An Author Chooses His Favorite “Child”

Fans often ask me at readings which of my two dozen books is my favorite.

The answer doesn’t pop up immediately, because I’ve published in so many genres: memoir, mystery, literary novel, short story collections, psychology, biography/literary criticism, historical fiction, Jane Austen mash-up, vampire, writer’s guide, essay collections.

I love them all, or I wouldn’t have written them, but my 19th book My Germany has a special place in my writer’s heart. It’s more deeply personal than my other books, and it’s also the one I struggled with most.


I’m the son of Holocaust survivors, and the book is a combination of history, family history, travelogue, mystery, and coming out story as I explore the role that Germany–real and imagined–played in my family while I was growing up and in my own life as an adult and an author.

It wasn’t an easy story–or set of stories–to tell. It took me more than five years to figure out the book’s structure of the book, and to let go of trying to force it into a specific mold. I finally realized that I could blend genres, and that set me free to follow the advice Sir Phillip Sydney’s muse gave to him: “Look in your heart, and write.”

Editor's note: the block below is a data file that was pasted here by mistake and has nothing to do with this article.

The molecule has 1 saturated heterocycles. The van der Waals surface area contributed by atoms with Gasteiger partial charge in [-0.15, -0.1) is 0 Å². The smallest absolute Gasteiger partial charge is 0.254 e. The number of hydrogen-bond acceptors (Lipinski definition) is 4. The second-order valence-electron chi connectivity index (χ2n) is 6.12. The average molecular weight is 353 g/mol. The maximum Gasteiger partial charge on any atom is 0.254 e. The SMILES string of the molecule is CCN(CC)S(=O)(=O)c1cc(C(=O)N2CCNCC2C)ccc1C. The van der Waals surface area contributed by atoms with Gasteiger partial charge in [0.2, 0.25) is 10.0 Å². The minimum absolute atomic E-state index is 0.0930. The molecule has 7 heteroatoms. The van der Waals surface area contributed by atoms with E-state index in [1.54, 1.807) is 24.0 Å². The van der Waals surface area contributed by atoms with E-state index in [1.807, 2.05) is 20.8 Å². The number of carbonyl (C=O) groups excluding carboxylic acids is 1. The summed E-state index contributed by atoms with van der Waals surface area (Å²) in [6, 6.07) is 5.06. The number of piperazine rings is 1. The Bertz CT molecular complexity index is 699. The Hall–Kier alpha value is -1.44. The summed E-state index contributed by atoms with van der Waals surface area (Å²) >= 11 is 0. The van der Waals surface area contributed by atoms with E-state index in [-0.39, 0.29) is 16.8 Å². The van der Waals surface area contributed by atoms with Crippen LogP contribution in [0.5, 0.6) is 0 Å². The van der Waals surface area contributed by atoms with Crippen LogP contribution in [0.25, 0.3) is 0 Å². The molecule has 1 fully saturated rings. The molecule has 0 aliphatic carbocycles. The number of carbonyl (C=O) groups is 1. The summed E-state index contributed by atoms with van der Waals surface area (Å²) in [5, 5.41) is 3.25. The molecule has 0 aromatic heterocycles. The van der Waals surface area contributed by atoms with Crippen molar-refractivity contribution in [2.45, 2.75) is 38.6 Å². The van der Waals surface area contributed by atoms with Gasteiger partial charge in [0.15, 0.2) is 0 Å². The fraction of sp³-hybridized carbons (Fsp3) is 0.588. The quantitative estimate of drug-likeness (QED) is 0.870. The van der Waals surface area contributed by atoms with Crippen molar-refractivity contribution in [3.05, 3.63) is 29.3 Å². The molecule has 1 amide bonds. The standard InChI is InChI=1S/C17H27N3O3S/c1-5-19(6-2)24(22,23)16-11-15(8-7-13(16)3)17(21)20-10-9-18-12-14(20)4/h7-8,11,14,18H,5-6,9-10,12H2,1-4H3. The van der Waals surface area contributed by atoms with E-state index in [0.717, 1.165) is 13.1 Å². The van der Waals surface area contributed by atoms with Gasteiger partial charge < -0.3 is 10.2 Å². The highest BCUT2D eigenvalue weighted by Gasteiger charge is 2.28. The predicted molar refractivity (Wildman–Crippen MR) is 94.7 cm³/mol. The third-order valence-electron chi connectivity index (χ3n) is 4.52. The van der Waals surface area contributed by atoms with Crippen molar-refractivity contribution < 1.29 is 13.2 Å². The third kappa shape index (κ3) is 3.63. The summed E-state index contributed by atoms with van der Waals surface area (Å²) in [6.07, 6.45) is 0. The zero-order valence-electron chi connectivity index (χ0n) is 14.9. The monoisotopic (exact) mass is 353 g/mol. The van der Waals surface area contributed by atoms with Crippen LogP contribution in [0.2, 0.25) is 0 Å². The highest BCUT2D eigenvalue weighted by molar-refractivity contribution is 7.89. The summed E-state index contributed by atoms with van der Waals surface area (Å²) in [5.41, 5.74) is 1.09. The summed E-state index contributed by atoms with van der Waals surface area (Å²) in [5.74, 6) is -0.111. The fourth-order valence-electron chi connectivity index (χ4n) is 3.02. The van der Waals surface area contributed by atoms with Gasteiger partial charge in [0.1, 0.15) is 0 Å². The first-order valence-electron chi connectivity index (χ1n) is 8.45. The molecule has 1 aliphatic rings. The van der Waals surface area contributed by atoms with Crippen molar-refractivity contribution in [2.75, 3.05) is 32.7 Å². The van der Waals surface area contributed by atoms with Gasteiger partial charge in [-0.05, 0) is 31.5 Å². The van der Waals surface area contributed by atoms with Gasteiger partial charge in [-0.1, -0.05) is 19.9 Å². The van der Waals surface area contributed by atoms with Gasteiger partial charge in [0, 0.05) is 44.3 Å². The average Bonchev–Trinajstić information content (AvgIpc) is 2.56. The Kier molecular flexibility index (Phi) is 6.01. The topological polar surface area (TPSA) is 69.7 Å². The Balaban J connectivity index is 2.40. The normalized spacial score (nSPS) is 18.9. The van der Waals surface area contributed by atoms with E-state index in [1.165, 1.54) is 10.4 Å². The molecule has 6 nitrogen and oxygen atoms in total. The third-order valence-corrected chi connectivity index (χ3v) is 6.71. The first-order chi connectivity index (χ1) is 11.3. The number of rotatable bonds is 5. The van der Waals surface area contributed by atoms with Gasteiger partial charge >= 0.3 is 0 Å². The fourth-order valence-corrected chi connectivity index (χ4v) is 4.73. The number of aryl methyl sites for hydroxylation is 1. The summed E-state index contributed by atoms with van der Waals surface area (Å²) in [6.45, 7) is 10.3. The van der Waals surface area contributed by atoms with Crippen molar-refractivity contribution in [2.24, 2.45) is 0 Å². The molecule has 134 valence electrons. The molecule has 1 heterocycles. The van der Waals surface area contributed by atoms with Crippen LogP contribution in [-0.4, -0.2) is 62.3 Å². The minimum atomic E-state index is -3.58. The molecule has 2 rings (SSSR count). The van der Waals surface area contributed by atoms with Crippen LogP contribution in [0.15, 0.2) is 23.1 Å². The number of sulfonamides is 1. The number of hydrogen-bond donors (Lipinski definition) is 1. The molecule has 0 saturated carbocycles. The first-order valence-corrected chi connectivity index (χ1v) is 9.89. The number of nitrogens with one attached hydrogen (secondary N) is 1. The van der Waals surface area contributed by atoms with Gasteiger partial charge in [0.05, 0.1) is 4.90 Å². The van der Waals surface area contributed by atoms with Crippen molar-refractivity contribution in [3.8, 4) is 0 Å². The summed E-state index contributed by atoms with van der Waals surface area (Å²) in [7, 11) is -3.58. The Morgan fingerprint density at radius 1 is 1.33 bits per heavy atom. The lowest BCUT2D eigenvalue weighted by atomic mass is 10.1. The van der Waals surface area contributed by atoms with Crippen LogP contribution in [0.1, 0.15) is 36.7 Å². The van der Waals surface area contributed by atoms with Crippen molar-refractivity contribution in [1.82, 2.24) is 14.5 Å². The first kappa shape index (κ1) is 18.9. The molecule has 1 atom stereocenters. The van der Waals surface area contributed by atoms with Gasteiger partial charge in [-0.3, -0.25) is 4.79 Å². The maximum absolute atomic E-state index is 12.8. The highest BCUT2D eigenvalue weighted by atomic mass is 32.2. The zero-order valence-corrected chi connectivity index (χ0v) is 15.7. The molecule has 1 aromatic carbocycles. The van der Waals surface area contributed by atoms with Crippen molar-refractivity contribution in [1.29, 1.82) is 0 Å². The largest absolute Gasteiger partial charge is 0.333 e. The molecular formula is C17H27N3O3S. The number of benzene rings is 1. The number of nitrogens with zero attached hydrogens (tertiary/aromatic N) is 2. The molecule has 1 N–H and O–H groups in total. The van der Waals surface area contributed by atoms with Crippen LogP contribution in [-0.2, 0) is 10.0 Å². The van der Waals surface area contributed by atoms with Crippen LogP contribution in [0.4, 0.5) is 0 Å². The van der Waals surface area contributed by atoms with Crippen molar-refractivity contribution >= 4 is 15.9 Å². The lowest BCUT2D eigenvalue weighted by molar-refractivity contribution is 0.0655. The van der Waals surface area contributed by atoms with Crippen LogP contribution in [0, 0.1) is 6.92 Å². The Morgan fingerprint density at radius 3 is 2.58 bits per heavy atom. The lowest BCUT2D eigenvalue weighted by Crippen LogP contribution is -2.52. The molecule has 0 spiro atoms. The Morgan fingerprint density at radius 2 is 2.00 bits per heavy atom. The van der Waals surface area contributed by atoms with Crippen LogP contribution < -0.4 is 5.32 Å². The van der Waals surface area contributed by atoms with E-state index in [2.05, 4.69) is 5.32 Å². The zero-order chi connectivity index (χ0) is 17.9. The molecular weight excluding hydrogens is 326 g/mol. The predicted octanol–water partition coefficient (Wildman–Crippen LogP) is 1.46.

My Germany is also the book that garnered me the most speaking gigs of any book in my career, including two tours in Germany where I spoke in over a dozen different cities, and sometimes even read from it in German.  It was a book I didn’t guess I would even want to write, and then a book that surprised me in many ways.

P.S. 4/22/15: Five years after it was published, it’s still getting me invited to give talks and readings…..

Lev Raphael is the author of 25 books in genres from memoir to mystery and you can find them on Amazon.

6 thoughts on “An Author Chooses His Favorite “Child””

  1. The mark of a truly worthy book, IMHO, is a character or characters that stay with you long after you’ve read the last page. I have to say that every single one of your books, Lev, has left me with a deep connection to such characters. Your writing is more than storytelling. It is experiential.
    Thank you for what you do, in “My Germany,” In “Winter Eyes,” In your Nick H. mysteries, and many others. I’m glad you’ve started this blog, and I look forward to hearing more of your thoughts.

    • Wow. Thanks for your vote of confidence. I’m glad to hear that my books are ‘experiential” for you. For me as a writer, I experience them in many ways, including the dreaming about them, which will be the subject of my next blog. 🙂


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